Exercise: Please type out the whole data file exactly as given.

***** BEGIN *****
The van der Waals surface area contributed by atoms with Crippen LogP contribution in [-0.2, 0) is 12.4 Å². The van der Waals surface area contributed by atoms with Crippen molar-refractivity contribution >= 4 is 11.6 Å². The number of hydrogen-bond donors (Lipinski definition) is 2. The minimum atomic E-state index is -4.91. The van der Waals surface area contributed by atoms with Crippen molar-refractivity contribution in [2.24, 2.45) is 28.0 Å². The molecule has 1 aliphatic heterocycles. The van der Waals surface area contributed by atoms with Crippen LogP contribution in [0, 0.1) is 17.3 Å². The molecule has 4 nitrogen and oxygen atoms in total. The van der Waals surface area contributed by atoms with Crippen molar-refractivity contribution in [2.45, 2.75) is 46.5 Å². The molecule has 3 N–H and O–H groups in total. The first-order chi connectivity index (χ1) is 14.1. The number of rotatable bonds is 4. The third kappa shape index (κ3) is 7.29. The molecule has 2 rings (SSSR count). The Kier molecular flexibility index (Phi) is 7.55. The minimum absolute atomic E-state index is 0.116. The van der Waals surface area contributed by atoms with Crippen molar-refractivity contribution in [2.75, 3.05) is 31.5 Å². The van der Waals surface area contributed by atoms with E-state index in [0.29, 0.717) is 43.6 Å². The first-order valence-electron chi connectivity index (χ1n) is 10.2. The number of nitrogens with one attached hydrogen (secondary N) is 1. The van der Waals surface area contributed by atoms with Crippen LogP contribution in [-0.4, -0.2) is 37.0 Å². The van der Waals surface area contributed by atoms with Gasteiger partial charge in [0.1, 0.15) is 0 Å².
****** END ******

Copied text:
The van der Waals surface area contributed by atoms with Crippen LogP contribution in [-0.2, 0) is 12.4 Å². The van der Waals surface area contributed by atoms with Crippen molar-refractivity contribution >= 4 is 11.6 Å². The number of hydrogen-bond donors (Lipinski definition) is 2. The minimum atomic E-state index is -4.91. The van der Waals surface area contributed by atoms with Crippen molar-refractivity contribution in [2.24, 2.45) is 28.0 Å². The molecule has 1 aliphatic heterocycles. The van der Waals surface area contributed by atoms with Crippen LogP contribution in [0, 0.1) is 17.3 Å². The molecule has 4 nitrogen and oxygen atoms in total. The van der Waals surface area contributed by atoms with Crippen molar-refractivity contribution in [2.45, 2.75) is 46.5 Å². The molecule has 3 N–H and O–H groups in total. The first-order chi connectivity index (χ1) is 14.1. The number of rotatable bonds is 4. The third kappa shape index (κ3) is 7.29. The molecule has 2 rings (SSSR count). The Kier molecular flexibility index (Phi) is 7.55. The minimum absolute atomic E-state index is 0.116. The van der Waals surface area contributed by atoms with Crippen molar-refractivity contribution in [2.75, 3.05) is 31.5 Å². The van der Waals surface area contributed by atoms with E-state index in [0.29, 0.717) is 43.6 Å². The first-order valence-electron chi connectivity index (χ1n) is 10.2. The number of nitrogens with one attached hydrogen (secondary N) is 1. The van der Waals surface area contributed by atoms with Crippen LogP contribution in [-0.4, -0.2) is 37.0 Å². The van der Waals surface area contributed by atoms with Gasteiger partial charge in [0.1, 0.15) is 0 Å².